Different neurones use different types of neurotransmitters to conduct their messages. Those neurotransmitters that have been most intensively studied are serotonin, norepinephrine and dopamine. One of the major ways in which anti-depressants differ from one another stems from the relative potency with which they inhibit the reuptake of these different neurotransmitters. These differences affect their side-effect profiles and, probably, their therapeutic effects as well. Older anti-depressants were rather unselective in their effects, affecting many different types of receptors. For this reason they caused several undesirable side-effects. When the newer family of anti-depressants including the enormously popular Prozac” and Lustrar’ were introduced, their major attraction was that they selectively affected serotonin reuptake without affecting other neurotransmitters to anywhere near the same degree: hence their generic name, selective serotonin reuptake inhibitors (SSRIs). Another anti-depressant commonly used in the US, bupropion or Wellbutrin, is thought to act more selectively on dopamine and norepinephrine. Most of these studies, incidentally, have been conducted on ground-up extracts of rat brains, though the results are believed to be applicable to the intact human brain as well.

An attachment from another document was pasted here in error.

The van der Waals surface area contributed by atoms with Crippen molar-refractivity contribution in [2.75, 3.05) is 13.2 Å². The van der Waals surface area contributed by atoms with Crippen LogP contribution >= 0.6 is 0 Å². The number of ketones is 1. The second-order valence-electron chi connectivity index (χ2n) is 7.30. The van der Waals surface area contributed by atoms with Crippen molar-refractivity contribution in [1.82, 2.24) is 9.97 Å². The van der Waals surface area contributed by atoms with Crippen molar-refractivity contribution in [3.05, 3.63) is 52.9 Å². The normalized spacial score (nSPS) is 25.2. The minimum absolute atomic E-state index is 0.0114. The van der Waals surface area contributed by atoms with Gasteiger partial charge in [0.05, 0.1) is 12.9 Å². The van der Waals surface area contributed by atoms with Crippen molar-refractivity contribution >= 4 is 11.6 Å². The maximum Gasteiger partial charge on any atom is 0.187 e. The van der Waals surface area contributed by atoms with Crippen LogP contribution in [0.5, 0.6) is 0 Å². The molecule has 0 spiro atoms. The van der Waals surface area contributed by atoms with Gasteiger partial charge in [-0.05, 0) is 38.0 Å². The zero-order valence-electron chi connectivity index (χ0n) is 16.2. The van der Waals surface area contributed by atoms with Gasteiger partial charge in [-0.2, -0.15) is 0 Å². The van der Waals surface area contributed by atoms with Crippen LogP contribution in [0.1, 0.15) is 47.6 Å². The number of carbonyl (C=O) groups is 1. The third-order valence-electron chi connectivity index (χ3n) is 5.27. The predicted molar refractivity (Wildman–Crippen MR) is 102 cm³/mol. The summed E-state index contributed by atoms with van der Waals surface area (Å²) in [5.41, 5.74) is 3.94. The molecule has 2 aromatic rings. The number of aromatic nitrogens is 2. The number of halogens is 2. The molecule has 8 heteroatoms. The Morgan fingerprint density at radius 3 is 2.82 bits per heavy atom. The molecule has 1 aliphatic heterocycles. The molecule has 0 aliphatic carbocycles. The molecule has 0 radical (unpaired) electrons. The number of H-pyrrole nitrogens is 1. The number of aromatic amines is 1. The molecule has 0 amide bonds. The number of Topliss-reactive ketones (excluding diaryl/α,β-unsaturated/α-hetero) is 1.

Given the central role that inhibition of the reuptake of neurotransmitters appears to play in the action of other anti-depressants, it was logical to study whether St John’s Wort might have such effects as well, and that is precisely what Walter E Miiller and colleagues in Frankfurt, Germany set out to study. What they found is that an extract of St John’s Wort is capable of inhibiting the reuptake of all three neurotransmitters mentioned above: serotonin, norepinephrine and dopamine. Curiously, St John’s Wort appears to inhibit the reuptake of these neurotransmitters in a manner different from that encountered with other antidepressants. These are exciting findings to a psycho-pharmacologist such as myself because they have implications both in terms of the type of anti-depressant response and the profile of side-effects one might expect to encounter when using St John’s Wort.